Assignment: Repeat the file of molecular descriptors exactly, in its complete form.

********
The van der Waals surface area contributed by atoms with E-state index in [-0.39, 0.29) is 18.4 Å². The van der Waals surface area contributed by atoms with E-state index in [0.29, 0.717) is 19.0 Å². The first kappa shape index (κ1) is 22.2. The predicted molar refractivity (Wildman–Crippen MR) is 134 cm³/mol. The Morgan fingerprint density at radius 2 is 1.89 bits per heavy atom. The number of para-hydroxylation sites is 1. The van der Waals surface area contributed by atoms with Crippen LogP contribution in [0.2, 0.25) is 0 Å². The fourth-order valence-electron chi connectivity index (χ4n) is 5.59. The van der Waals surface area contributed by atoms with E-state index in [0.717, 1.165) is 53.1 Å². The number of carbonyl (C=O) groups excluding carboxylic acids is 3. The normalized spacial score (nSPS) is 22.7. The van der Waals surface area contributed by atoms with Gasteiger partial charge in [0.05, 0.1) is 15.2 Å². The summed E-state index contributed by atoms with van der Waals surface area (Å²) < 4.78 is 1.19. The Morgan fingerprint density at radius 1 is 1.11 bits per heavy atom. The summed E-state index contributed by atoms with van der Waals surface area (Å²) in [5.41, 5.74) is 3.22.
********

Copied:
The van der Waals surface area contributed by atoms with E-state index in [-0.39, 0.29) is 18.4 Å². The van der Waals surface area contributed by atoms with E-state index in [0.29, 0.717) is 19.0 Å². The first kappa shape index (κ1) is 22.2. The predicted molar refractivity (Wildman–Crippen MR) is 134 cm³/mol. The Morgan fingerprint density at radius 2 is 1.89 bits per heavy atom. The number of para-hydroxylation sites is 1. The van der Waals surface area contributed by atoms with Crippen LogP contribution in [0.2, 0.25) is 0 Å². The fourth-order valence-electron chi connectivity index (χ4n) is 5.59. The van der Waals surface area contributed by atoms with E-state index in [0.717, 1.165) is 53.1 Å². The number of carbonyl (C=O) groups excluding carboxylic acids is 3. The normalized spacial score (nSPS) is 22.7. The van der Waals surface area contributed by atoms with Gasteiger partial charge in [0.05, 0.1) is 15.2 Å². The summed E-state index contributed by atoms with van der Waals surface area (Å²) < 4.78 is 1.19. The Morgan fingerprint density at radius 1 is 1.11 bits per heavy atom. The summed E-state index contributed by atoms with van der Waals surface area (Å²) in [5.41, 5.74) is 3.22.